In future posts, I plan to speak to all this intertextuality, and infer perhaps what Skyfall has to say about important themes regarding technology, globalization, nationalism, tradition, politics, bureaucracy, the relation between the sexes, war, enemies, espionage, secrecy, intelligence, and several others. Of course, I really can’t speak to all of this, but as a popular movie with immense cultural resonance, Skyfall is surely a commentary on how these themes manifest themselves in the current era.

Tuesday, January 4, 2011

All Right Is Not Alright

So I saw the move "The Kids Are All Right." I know this movie was the talk of last summer, but I knew I wouldn't like it then so I waited for it to be released on video to see it. I saw it in December on DVD, and I found it enjoyable. It is an entertaining movie. Contrary to my expectations I found it to be funny. The characters were well written and played, and the plot kept me guessing. I didn't realize there would be as much explicit sex, but that is--in the nomenclature of today's laid back acceptance--all good. But I still think the whole premise, at least insofar as it dealt with the male characters, is utter bullshit.

I hate message movies even if I am ineluctably drawn to them. I have some weird sense that I must keep up with what everyone else is talking about. So I see all kinds of movies. Christ, I saw "The Transformers" just to see what it was all about (It sucked). So I watched "The Kids Are All Right." I have no problem with homosexuality per se, but I find that strident defenses of it (like this movie) lack any sense of proportion, reality and reasonableness. "Milk" was similar, but a better movie.

So even though I'm writing about this film many months after its hype, it is still one of those movies like "Million Dollar Baby," "Chocolat," "Amelie," "Kinsey," "The Wrestler," "Wall Street, Pt. 2," etc. that I feel compelled to see because "everyone" is talking about it. It if it is too late to talk about it, then so be it.

The first thing to be said about this movie is that unfortunately it is not the great film documentary about the rock band The Who called "The Kids Are Alright"--a film which is itself named after a great song by the same band. I wouldn't mind the shortcomings of this film if it were at least as wonderful as the Who's "1921" from "Tommy." Okay, maybe this is too strong a criticism, but then why name this movie as such? If you don't want to be compared to the Who, then don't (mis)name your movie after one of their songs. Granted, I watched "The Kids Are All Right" not "The Kids Are Alright." I wished I had seen the latter. At least in that film, the alcoholism and social dysfunction was taken for granted, and as a result that band made some of the most interesting rock music of the last 50 years. Instead, in "The Kids Are All Right," we the audience are supposed to applaud this daring unconventional family that can't dare enough to let the sperm donor be a part of their lives. Instead they treat him like shit--or rather as a sperm donor, i.e., scumbag.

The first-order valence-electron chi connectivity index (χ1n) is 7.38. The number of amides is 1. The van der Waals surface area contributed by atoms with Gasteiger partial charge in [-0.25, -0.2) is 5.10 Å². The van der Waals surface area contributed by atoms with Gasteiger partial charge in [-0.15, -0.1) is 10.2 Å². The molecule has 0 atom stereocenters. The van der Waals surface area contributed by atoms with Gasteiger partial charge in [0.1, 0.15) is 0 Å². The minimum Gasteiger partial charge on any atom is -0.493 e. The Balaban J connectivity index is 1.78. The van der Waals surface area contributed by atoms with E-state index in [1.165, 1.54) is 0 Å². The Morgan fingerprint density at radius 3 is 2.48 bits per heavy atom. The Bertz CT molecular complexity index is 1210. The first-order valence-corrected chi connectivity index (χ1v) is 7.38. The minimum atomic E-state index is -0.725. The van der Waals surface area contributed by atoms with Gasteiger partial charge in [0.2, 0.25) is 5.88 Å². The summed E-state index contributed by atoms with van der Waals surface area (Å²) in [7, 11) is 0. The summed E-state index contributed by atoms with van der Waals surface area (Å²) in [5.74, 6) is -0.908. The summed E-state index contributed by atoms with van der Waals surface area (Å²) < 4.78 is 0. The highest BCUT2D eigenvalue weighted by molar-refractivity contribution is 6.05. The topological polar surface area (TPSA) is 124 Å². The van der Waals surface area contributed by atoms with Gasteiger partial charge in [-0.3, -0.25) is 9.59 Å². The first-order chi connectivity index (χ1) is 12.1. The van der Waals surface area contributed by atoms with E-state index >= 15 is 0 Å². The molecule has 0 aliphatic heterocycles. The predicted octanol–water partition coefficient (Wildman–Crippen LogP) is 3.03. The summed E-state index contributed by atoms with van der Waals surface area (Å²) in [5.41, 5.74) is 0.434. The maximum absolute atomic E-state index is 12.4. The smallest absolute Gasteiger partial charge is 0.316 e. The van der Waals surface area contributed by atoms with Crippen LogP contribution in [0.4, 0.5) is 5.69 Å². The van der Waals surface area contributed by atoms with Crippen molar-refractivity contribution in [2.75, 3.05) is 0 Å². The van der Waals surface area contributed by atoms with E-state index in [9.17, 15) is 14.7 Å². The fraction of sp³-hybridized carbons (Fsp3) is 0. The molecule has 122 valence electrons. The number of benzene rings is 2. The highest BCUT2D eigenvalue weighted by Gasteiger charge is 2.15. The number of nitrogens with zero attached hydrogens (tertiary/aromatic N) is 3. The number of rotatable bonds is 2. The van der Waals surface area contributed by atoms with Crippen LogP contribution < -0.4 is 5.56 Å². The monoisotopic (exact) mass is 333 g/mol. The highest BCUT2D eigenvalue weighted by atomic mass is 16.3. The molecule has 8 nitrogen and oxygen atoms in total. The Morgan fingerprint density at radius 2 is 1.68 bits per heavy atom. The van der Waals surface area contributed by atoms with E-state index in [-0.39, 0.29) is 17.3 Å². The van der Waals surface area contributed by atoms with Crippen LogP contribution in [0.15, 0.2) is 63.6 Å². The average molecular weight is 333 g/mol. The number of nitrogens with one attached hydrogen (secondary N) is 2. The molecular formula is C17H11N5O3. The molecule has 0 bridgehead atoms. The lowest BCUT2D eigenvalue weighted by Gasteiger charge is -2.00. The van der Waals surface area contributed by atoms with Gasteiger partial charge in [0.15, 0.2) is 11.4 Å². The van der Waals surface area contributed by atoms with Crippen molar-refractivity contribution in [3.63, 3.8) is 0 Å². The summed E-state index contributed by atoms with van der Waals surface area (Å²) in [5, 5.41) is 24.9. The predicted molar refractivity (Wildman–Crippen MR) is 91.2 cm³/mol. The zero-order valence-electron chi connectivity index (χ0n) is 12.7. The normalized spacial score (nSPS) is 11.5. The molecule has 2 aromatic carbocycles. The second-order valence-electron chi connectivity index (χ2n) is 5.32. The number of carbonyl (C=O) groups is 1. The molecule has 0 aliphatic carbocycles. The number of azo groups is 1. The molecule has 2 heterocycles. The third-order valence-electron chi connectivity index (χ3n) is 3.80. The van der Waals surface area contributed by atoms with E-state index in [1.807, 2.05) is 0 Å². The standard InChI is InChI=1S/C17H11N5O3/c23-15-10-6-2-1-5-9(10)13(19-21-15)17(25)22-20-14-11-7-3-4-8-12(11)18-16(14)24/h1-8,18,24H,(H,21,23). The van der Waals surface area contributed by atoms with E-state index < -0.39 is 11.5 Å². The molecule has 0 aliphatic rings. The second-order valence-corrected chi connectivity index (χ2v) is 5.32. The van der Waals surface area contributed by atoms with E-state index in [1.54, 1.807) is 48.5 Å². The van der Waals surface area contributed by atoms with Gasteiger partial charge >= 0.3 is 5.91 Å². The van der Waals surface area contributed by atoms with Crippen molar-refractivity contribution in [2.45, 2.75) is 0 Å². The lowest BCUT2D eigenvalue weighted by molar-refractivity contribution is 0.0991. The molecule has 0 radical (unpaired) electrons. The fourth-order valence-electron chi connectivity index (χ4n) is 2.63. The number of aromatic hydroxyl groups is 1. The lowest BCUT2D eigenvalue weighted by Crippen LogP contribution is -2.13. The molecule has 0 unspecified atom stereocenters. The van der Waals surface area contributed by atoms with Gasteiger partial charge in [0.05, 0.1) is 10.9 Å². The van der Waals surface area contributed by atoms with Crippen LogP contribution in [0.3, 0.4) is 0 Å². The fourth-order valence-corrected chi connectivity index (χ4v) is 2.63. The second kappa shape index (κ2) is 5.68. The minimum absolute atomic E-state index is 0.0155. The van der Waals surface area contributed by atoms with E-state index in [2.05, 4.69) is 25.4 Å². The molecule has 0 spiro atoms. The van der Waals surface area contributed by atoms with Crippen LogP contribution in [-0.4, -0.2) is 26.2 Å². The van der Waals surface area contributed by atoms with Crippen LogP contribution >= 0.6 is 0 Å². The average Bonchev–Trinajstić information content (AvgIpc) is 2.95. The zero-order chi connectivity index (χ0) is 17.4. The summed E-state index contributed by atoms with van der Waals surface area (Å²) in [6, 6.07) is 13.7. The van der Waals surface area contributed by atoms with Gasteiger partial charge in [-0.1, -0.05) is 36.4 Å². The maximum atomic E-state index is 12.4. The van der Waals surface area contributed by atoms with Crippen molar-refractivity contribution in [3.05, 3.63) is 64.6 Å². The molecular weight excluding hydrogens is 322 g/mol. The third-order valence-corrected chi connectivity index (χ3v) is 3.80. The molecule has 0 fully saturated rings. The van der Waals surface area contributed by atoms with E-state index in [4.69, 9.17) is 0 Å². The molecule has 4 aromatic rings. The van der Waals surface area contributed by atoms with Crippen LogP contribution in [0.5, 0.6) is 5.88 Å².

Yet I can't get over this ridiculous title. Remembering my 7th grade teacher--a woman whom our class secretly but collectively called Colonel Kampe (so named for her almost militaristic demand that we memorize grammar, punctuation, parts of speech, as well the Emily Dickinson poem "There Is No Frigate Like a Book")--all right and alright were important distinctions. Alright is a word that points to an adverbial sense of doing just okay or fine. After your boyfriend has broken up with you, I see you and ask, "Are you doing alright? " Whereas all right points adjectively to a collective noun where all are in the right. If I am a State Department spokesman after a terrorist blows up an embassy I say, "Everything is all right."

Already you may get the sense why I think the Who's music (and documentary) is alright, but I don't think the kids in the movie of the eponymously named film are all right. In fact I think this all right notion regarding this movie constrains any independent thought. Everyone must be all right, and this is not alright it seems to me. I don't want to be a part of all right (in this case), even though I'm doing alright. David Foster Wallace has a short story about "Good People." They are all right--all the right opinions, attitudes, habits, etc. Count me out!